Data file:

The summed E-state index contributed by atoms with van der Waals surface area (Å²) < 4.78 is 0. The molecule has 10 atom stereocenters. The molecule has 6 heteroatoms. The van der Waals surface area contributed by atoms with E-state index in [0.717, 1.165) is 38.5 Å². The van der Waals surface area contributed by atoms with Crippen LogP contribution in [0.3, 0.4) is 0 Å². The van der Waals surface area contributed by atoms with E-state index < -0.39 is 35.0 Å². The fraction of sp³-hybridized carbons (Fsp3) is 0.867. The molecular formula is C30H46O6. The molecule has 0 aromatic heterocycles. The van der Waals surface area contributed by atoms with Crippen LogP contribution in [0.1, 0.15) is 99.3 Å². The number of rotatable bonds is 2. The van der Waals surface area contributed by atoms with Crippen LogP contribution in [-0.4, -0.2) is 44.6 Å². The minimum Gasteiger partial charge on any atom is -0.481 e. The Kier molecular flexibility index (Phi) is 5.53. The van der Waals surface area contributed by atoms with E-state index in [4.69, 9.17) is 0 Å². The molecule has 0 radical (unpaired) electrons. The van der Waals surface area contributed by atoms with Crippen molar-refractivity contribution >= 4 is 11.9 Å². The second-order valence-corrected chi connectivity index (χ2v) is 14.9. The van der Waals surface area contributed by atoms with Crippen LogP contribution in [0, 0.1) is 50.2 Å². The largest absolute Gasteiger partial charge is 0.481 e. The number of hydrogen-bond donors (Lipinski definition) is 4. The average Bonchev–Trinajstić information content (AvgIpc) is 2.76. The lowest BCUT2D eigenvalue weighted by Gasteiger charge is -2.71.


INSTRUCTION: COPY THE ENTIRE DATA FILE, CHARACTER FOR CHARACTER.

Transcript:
The summed E-state index contributed by atoms with van der Waals surface area (Å²) < 4.78 is 0. The molecule has 10 atom stereocenters. The molecule has 6 heteroatoms. The van der Waals surface area contributed by atoms with E-state index in [0.717, 1.165) is 38.5 Å². The van der Waals surface area contributed by atoms with Crippen LogP contribution in [0.3, 0.4) is 0 Å². The van der Waals surface area contributed by atoms with E-state index < -0.39 is 35.0 Å². The fraction of sp³-hybridized carbons (Fsp3) is 0.867. The molecular formula is C30H46O6. The molecule has 0 aromatic heterocycles. The van der Waals surface area contributed by atoms with Crippen LogP contribution in [0.1, 0.15) is 99.3 Å². The number of rotatable bonds is 2. The van der Waals surface area contributed by atoms with Crippen LogP contribution in [-0.4, -0.2) is 44.6 Å². The minimum Gasteiger partial charge on any atom is -0.481 e. The Kier molecular flexibility index (Phi) is 5.53. The van der Waals surface area contributed by atoms with E-state index in [4.69, 9.17) is 0 Å². The molecule has 0 radical (unpaired) electrons. The van der Waals surface area contributed by atoms with Crippen molar-refractivity contribution >= 4 is 11.9 Å². The second-order valence-corrected chi connectivity index (χ2v) is 14.9. The van der Waals surface area contributed by atoms with Crippen LogP contribution in [0, 0.1) is 50.2 Å². The largest absolute Gasteiger partial charge is 0.481 e. The number of hydrogen-bond donors (Lipinski definition) is 4. The average Bonchev–Trinajstić information content (AvgIpc) is 2.76. The lowest BCUT2D eigenvalue weighted by Gasteiger charge is -2.71.